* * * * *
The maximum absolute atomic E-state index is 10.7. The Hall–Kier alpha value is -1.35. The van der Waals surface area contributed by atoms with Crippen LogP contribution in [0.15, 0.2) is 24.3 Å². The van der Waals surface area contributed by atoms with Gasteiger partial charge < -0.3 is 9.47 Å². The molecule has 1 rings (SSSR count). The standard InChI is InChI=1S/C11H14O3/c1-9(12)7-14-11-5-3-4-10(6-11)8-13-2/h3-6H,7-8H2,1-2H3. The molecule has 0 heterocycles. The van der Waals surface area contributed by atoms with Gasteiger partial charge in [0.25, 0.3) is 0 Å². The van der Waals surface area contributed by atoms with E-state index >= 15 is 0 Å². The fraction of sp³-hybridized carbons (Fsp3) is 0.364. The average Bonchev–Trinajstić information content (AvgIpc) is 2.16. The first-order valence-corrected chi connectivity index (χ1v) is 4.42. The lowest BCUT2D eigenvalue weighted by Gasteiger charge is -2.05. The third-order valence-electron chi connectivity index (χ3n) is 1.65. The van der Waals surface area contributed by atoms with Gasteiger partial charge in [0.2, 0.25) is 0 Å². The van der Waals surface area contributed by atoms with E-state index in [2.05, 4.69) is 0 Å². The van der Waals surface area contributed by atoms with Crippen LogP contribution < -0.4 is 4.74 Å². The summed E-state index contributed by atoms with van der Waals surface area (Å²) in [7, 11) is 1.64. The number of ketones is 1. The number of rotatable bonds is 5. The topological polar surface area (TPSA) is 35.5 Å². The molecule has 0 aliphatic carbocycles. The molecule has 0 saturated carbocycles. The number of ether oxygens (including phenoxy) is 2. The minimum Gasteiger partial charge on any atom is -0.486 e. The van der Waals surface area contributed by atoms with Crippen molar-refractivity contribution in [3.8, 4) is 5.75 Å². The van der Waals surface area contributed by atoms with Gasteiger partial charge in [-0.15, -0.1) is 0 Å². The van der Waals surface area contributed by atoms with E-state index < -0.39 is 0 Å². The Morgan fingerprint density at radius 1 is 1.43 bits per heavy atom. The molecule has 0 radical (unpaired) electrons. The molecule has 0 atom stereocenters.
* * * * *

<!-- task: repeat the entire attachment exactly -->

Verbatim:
The maximum absolute atomic E-state index is 10.7. The Hall–Kier alpha value is -1.35. The van der Waals surface area contributed by atoms with Crippen LogP contribution in [0.15, 0.2) is 24.3 Å². The van der Waals surface area contributed by atoms with Gasteiger partial charge < -0.3 is 9.47 Å². The molecule has 1 rings (SSSR count). The standard InChI is InChI=1S/C11H14O3/c1-9(12)7-14-11-5-3-4-10(6-11)8-13-2/h3-6H,7-8H2,1-2H3. The molecule has 0 heterocycles. The van der Waals surface area contributed by atoms with Gasteiger partial charge in [0.25, 0.3) is 0 Å². The van der Waals surface area contributed by atoms with E-state index >= 15 is 0 Å². The fraction of sp³-hybridized carbons (Fsp3) is 0.364. The average Bonchev–Trinajstić information content (AvgIpc) is 2.16. The first-order valence-corrected chi connectivity index (χ1v) is 4.42. The lowest BCUT2D eigenvalue weighted by Gasteiger charge is -2.05. The third-order valence-electron chi connectivity index (χ3n) is 1.65. The van der Waals surface area contributed by atoms with Gasteiger partial charge in [0.2, 0.25) is 0 Å². The van der Waals surface area contributed by atoms with E-state index in [2.05, 4.69) is 0 Å². The van der Waals surface area contributed by atoms with Crippen LogP contribution < -0.4 is 4.74 Å². The summed E-state index contributed by atoms with van der Waals surface area (Å²) in [7, 11) is 1.64. The number of ketones is 1. The number of rotatable bonds is 5. The topological polar surface area (TPSA) is 35.5 Å². The molecule has 0 aliphatic carbocycles. The molecule has 0 saturated carbocycles. The number of ether oxygens (including phenoxy) is 2. The minimum Gasteiger partial charge on any atom is -0.486 e. The van der Waals surface area contributed by atoms with Crippen molar-refractivity contribution in [3.8, 4) is 5.75 Å². The van der Waals surface area contributed by atoms with Gasteiger partial charge in [-0.15, -0.1) is 0 Å². The van der Waals surface area contributed by atoms with E-state index < -0.39 is 0 Å². The Morgan fingerprint density at radius 1 is 1.43 bits per heavy atom. The molecule has 0 radical (unpaired) electrons. The molecule has 0 atom stereocenters.